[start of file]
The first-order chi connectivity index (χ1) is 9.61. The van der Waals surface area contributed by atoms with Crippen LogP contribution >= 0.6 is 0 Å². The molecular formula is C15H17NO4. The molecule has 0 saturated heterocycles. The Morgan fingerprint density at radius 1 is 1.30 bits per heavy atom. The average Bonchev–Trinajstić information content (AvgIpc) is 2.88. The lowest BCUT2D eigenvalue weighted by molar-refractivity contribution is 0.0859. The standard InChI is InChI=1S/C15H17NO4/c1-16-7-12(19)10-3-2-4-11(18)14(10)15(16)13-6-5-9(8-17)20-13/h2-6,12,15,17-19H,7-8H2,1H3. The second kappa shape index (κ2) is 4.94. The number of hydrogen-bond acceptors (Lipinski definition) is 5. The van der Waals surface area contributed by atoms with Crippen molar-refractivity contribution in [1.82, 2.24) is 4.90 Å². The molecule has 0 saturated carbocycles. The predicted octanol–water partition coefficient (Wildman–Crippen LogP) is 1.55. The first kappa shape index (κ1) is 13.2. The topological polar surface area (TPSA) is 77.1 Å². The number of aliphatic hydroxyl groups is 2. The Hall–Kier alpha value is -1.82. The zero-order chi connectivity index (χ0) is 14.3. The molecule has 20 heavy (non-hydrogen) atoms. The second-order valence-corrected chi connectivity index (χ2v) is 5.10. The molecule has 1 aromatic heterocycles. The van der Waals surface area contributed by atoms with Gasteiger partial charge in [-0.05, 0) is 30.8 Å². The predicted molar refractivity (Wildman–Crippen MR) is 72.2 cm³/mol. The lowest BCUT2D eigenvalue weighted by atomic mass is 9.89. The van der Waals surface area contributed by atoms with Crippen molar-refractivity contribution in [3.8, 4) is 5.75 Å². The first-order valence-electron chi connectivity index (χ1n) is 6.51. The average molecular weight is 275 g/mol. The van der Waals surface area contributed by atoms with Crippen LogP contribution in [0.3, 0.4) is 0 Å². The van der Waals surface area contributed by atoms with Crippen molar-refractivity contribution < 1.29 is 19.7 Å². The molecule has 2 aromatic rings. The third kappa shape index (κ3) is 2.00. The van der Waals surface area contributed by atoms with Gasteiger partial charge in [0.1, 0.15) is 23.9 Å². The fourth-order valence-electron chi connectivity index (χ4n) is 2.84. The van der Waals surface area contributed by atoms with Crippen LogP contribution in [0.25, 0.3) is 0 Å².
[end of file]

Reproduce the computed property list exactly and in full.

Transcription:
The first-order chi connectivity index (χ1) is 9.61. The van der Waals surface area contributed by atoms with Crippen LogP contribution >= 0.6 is 0 Å². The molecular formula is C15H17NO4. The molecule has 0 saturated heterocycles. The Morgan fingerprint density at radius 1 is 1.30 bits per heavy atom. The average Bonchev–Trinajstić information content (AvgIpc) is 2.88. The lowest BCUT2D eigenvalue weighted by molar-refractivity contribution is 0.0859. The standard InChI is InChI=1S/C15H17NO4/c1-16-7-12(19)10-3-2-4-11(18)14(10)15(16)13-6-5-9(8-17)20-13/h2-6,12,15,17-19H,7-8H2,1H3. The second kappa shape index (κ2) is 4.94. The number of hydrogen-bond acceptors (Lipinski definition) is 5. The van der Waals surface area contributed by atoms with Crippen molar-refractivity contribution in [1.82, 2.24) is 4.90 Å². The molecule has 0 saturated carbocycles. The predicted octanol–water partition coefficient (Wildman–Crippen LogP) is 1.55. The first kappa shape index (κ1) is 13.2. The topological polar surface area (TPSA) is 77.1 Å². The number of aliphatic hydroxyl groups is 2. The Hall–Kier alpha value is -1.82. The zero-order chi connectivity index (χ0) is 14.3. The molecule has 20 heavy (non-hydrogen) atoms. The second-order valence-corrected chi connectivity index (χ2v) is 5.10. The molecule has 1 aromatic heterocycles. The van der Waals surface area contributed by atoms with Gasteiger partial charge in [-0.05, 0) is 30.8 Å². The predicted molar refractivity (Wildman–Crippen MR) is 72.2 cm³/mol. The lowest BCUT2D eigenvalue weighted by atomic mass is 9.89. The van der Waals surface area contributed by atoms with Crippen molar-refractivity contribution in [3.8, 4) is 5.75 Å². The first-order valence-electron chi connectivity index (χ1n) is 6.51. The average molecular weight is 275 g/mol. The van der Waals surface area contributed by atoms with Crippen LogP contribution in [0.3, 0.4) is 0 Å². The van der Waals surface area contributed by atoms with Crippen molar-refractivity contribution < 1.29 is 19.7 Å². The molecule has 2 aromatic rings. The third kappa shape index (κ3) is 2.00. The van der Waals surface area contributed by atoms with Gasteiger partial charge in [0.1, 0.15) is 23.9 Å². The fourth-order valence-electron chi connectivity index (χ4n) is 2.84. The van der Waals surface area contributed by atoms with Crippen LogP contribution in [0.25, 0.3) is 0 Å².